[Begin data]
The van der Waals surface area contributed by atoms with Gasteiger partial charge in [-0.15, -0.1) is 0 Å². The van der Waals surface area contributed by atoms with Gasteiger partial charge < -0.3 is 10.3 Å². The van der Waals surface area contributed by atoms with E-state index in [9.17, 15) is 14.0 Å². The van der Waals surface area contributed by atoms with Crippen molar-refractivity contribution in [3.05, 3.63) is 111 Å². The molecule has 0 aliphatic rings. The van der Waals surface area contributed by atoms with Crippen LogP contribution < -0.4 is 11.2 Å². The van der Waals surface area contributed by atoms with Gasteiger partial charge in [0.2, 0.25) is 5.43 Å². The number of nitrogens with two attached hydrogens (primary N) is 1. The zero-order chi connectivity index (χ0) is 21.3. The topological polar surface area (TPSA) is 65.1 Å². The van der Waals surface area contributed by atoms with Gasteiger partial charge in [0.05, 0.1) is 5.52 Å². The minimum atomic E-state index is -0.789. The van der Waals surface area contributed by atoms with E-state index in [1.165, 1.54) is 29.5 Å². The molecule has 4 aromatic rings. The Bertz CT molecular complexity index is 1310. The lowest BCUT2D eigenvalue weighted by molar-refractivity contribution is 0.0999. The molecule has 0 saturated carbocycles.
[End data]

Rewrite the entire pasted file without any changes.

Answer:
The van der Waals surface area contributed by atoms with Gasteiger partial charge in [-0.15, -0.1) is 0 Å². The van der Waals surface area contributed by atoms with Gasteiger partial charge < -0.3 is 10.3 Å². The van der Waals surface area contributed by atoms with E-state index in [9.17, 15) is 14.0 Å². The van der Waals surface area contributed by atoms with Crippen molar-refractivity contribution in [3.05, 3.63) is 111 Å². The molecule has 0 aliphatic rings. The van der Waals surface area contributed by atoms with Crippen LogP contribution < -0.4 is 11.2 Å². The van der Waals surface area contributed by atoms with Gasteiger partial charge in [0.2, 0.25) is 5.43 Å². The number of nitrogens with two attached hydrogens (primary N) is 1. The zero-order chi connectivity index (χ0) is 21.3. The topological polar surface area (TPSA) is 65.1 Å². The van der Waals surface area contributed by atoms with Gasteiger partial charge in [0.05, 0.1) is 5.52 Å². The minimum atomic E-state index is -0.789. The van der Waals surface area contributed by atoms with E-state index in [1.165, 1.54) is 29.5 Å². The molecule has 4 aromatic rings. The Bertz CT molecular complexity index is 1310. The lowest BCUT2D eigenvalue weighted by molar-refractivity contribution is 0.0999. The molecule has 0 saturated carbocycles.